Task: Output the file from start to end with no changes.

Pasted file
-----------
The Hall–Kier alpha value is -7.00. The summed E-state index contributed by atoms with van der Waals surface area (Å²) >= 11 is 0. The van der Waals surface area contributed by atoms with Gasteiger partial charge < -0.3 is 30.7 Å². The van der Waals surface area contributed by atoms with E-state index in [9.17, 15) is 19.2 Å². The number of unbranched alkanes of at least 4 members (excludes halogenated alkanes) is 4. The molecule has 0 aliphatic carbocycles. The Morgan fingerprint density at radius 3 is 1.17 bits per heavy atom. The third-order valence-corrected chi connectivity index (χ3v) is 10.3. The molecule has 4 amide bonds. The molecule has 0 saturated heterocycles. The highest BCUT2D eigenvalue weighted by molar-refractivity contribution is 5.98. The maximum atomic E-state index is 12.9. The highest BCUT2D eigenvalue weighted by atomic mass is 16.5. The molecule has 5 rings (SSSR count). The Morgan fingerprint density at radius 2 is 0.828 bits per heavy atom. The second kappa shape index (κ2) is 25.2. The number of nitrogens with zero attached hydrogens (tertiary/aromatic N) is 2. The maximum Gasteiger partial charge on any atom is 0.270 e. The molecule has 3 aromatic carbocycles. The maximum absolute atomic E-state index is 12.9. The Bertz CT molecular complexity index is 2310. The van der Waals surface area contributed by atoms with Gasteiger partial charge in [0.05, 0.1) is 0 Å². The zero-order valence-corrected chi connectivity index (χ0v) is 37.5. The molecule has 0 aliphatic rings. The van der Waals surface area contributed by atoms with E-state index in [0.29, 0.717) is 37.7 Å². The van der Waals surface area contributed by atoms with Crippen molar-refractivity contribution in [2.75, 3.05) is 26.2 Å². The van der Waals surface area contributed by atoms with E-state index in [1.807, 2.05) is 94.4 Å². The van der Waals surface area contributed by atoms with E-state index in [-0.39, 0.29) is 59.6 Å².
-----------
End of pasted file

The Hall–Kier alpha value is -7.00. The summed E-state index contributed by atoms with van der Waals surface area (Å²) >= 11 is 0. The van der Waals surface area contributed by atoms with Gasteiger partial charge < -0.3 is 30.7 Å². The van der Waals surface area contributed by atoms with E-state index in [9.17, 15) is 19.2 Å². The number of unbranched alkanes of at least 4 members (excludes halogenated alkanes) is 4. The molecule has 0 aliphatic carbocycles. The Morgan fingerprint density at radius 3 is 1.17 bits per heavy atom. The third-order valence-corrected chi connectivity index (χ3v) is 10.3. The molecule has 4 amide bonds. The molecule has 0 saturated heterocycles. The highest BCUT2D eigenvalue weighted by molar-refractivity contribution is 5.98. The maximum atomic E-state index is 12.9. The highest BCUT2D eigenvalue weighted by atomic mass is 16.5. The molecule has 5 rings (SSSR count). The Morgan fingerprint density at radius 2 is 0.828 bits per heavy atom. The second kappa shape index (κ2) is 25.2. The number of nitrogens with zero attached hydrogens (tertiary/aromatic N) is 2. The maximum Gasteiger partial charge on any atom is 0.270 e. The molecule has 3 aromatic carbocycles. The maximum absolute atomic E-state index is 12.9. The Bertz CT molecular complexity index is 2310. The van der Waals surface area contributed by atoms with Gasteiger partial charge in [0.05, 0.1) is 0 Å². The zero-order valence-corrected chi connectivity index (χ0v) is 37.5. The molecule has 0 aliphatic rings. The van der Waals surface area contributed by atoms with E-state index in [0.29, 0.717) is 37.7 Å². The van der Waals surface area contributed by atoms with Crippen molar-refractivity contribution in [2.75, 3.05) is 26.2 Å². The van der Waals surface area contributed by atoms with E-state index in [1.807, 2.05) is 94.4 Å². The van der Waals surface area contributed by atoms with E-state index in [-0.39, 0.29) is 59.6 Å².